Designation of Environmentally Preferable Building Materials

Lead Author: Dr. Jim Bowyer

Publish date: 06.14.2006

 

Fundamental Change Needed Within LEED

 

Green building recognition programs have been developed in Europe and North America over the past 10-15 years with an objective of shifting the built environment toward a more sustainable mode. Such programs are important – certainly in concept – in focusing building designers and construction firms on more efficient use of energy and water, improvement of indoor air quality and occupant safety, development of more liveable and environmentally sustainable communities, and reduction of environmental impacts in the construction and operation of buildings.

 

Because green building programs have the potential to significantly influence builder and architect behaviors, it is important that these programs be free of bias and any political pressure that could compromise their ability to improve environmental performance. Those responsible for developing, managing, and implementing private green building recognition programs do, of course, have the prerogative of identifying priorities that express their goals and interests. However, as the influence of green building programs grows it is critical that guidelines and requirements of these programs be rational, realistic, comprehensive, and science-based to assure they actually achieve positive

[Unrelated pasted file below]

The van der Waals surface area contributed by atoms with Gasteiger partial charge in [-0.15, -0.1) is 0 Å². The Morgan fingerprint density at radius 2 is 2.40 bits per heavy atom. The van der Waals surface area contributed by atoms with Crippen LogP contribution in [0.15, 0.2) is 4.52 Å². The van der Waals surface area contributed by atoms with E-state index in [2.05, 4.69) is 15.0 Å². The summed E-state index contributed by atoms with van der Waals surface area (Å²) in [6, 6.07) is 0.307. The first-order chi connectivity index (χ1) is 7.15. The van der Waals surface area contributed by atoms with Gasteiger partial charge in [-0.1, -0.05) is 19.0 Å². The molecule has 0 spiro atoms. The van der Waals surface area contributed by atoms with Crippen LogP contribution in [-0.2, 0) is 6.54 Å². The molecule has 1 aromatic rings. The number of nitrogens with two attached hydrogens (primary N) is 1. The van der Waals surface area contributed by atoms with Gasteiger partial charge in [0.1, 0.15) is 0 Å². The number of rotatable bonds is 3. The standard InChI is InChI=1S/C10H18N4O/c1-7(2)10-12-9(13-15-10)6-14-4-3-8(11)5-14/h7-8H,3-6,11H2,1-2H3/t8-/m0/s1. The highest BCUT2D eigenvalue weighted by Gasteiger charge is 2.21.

outcomes.

 

An example of non-scientifically based standards is provided by the leading green building program in North America – LEED (Leadership in Energy and Environmental Design). In this program, designations of environmentally preferable materials are often prescriptive and largely made without the benefit of systematic, comprehensive analysis. Moreover, despite the reality that the production of a full range of building materials, such as plastic, steel, concrete, and wood, results in significant environmental impacts, only wood is held to standards linked to extraction. The result is designation of “environmentally preferable materials” using single attributes that don’t often stand the test of rigorous assessment, that fail to require systematic consideration of environmental impacts through the product life of all materials, and that ignore fundamental aspects of sustainability.

 

Recently proposed changes to the LEED building materials rating system, if approved, are a step in the right direction. However, more fundamental changes are needed in systems used to identify green building materials. Without such change, LEED cannot legitimately maintain a leadership position in this arena.